At launch Bonza was owned 49 per cent by 777 Partners and 51 per cent by AIP Capital. It is now owned by Phoenix Aviation Capital, whose ultimate parent is insurer ACap.

bonza’s future on knife edge – 1 may 2024

The fallout from yesterday’s mass Bonza cancellation has been swift, with the failing airline announcing yesterday afternoon that it has gone into voluntary administration.

Australia’s newest airline launched last year in February and promised to bring cheap flights to travellers around the country.

In its first year, Bonza operated 38 routes to 21 destinations, 84 per cent of which were unique.

Asked on SkyNews’ Afternoon Agenda aviation expert Geoffrey Thomas said it looks like it might be the end of budget carrier.

Travel Weekly flew on Bonza’s first-ever flight on 1 February 2023.

“They’re talking about reviewing their business model,” he said. “There’s a bit more than that behind it. We do know that the ownership on those four aircraft changed overnight, changed yesterday.

“That’s why the aircraft aren’t flying today, they’re problems appear to be US-centric.

“Their original backer, 777 partners, they had an airline called Flair in Canada, Bonza was their second.

“In 2022, going into 2023, they were planning on launching three more airlines using the same business model and that never happened.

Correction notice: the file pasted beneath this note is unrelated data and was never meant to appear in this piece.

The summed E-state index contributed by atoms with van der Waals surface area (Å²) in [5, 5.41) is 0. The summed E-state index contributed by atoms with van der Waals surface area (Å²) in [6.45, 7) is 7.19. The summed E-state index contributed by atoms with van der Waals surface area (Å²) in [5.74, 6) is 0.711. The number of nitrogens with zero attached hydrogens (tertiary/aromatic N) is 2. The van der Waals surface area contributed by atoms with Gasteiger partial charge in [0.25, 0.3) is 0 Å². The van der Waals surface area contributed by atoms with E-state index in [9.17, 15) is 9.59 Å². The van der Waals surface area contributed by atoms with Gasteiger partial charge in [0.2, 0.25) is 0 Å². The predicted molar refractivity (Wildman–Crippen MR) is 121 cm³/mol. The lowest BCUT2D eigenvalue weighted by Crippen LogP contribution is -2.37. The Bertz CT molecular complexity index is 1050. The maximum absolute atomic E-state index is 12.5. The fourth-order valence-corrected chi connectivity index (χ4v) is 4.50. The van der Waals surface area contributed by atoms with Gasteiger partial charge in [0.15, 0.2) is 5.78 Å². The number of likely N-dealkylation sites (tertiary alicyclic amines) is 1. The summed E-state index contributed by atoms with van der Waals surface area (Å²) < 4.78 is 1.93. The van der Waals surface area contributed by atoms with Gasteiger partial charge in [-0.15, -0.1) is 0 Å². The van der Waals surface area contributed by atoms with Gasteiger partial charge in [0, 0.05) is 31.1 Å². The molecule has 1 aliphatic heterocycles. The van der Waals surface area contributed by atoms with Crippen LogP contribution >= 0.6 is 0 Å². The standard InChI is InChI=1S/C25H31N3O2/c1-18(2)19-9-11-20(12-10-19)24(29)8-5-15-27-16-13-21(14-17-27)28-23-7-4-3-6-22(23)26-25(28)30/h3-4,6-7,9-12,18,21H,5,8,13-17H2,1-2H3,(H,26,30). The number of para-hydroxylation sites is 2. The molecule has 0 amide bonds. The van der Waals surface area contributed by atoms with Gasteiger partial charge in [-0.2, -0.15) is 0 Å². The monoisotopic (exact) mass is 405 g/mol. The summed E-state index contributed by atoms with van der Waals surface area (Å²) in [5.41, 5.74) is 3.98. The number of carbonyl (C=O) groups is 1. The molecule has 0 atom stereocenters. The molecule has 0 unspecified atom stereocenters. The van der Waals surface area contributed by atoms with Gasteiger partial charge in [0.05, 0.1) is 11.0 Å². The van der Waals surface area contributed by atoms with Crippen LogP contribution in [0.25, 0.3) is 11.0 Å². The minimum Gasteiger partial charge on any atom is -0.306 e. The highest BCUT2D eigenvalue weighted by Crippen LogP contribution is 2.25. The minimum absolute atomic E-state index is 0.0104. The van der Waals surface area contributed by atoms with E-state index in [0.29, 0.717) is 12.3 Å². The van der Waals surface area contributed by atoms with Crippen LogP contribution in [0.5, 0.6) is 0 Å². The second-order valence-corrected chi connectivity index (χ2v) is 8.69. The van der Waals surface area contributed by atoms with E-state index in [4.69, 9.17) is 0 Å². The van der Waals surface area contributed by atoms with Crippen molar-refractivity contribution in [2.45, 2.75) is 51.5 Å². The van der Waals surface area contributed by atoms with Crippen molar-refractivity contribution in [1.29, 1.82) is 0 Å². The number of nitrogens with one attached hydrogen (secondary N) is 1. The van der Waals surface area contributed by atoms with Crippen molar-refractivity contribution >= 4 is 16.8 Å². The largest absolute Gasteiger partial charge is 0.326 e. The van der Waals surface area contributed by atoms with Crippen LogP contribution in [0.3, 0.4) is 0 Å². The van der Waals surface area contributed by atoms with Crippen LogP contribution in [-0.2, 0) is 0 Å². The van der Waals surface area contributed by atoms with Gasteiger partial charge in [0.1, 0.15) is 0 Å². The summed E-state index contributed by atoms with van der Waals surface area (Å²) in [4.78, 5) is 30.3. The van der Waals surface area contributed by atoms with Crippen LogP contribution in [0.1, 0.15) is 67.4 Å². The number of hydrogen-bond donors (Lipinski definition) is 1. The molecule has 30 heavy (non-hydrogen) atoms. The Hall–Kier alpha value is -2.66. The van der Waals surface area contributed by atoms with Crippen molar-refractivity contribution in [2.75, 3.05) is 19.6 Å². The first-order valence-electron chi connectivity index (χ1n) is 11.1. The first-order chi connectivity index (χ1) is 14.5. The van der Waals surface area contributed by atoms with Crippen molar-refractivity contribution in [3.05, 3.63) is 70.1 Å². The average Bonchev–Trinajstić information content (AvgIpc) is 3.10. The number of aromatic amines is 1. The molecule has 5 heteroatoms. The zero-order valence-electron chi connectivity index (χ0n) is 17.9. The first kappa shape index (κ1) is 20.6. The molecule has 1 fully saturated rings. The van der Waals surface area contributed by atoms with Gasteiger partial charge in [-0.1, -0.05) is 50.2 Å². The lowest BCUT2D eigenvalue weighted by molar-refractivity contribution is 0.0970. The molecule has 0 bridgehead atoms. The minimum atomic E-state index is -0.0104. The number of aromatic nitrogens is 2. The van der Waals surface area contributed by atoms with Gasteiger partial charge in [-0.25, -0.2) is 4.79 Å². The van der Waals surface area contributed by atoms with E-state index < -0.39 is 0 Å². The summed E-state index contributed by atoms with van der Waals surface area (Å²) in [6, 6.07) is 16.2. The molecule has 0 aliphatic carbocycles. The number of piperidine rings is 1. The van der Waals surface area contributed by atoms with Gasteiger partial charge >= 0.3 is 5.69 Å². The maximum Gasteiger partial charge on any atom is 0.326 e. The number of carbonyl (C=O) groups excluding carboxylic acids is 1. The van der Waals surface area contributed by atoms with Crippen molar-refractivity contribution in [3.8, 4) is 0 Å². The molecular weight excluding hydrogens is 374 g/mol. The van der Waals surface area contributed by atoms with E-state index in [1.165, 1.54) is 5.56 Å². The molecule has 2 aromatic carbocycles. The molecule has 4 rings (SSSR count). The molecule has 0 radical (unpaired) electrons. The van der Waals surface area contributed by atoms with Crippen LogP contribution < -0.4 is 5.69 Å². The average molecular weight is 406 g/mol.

“We do know there’s been some issues in the United States on the financial side and it would appear as though the leases have been transferred to another entity, and that entity has taken action, overnight.”

Tony Webber, CEO of industry analyst Airline Intelligence & Research and former chief economist at Qantas, told The Guardian that while Bonza’s business model was different and not trying to directly compete with the major airlines, it can be an uphill battle to gain a foothold in the Australian aviation market.

And without access to Sydney airport, Bonza was unable to access a large chunk of its potential market. The government has already flagged a crackdown on the existing regime where slot hoarding has shut out competition.

“The incumbent carriers can be very competitive, particularly Qantas which is hyper competitive,” Webber said. “They realise that to preserve profitability they have to get on the front foot with the competitor.”

Webber said Qantas had roughly 65 per cent market share; together with Virgin, the two operate about 90 per cent of the market.

“You’ve got to have a strong point of difference to the incumbents if you’re going to succeed. Just because an overseas market with a similar population can successfully run four or five carriers, it doesn’t mean [that] will succeed here,” Webber he told The Guardian.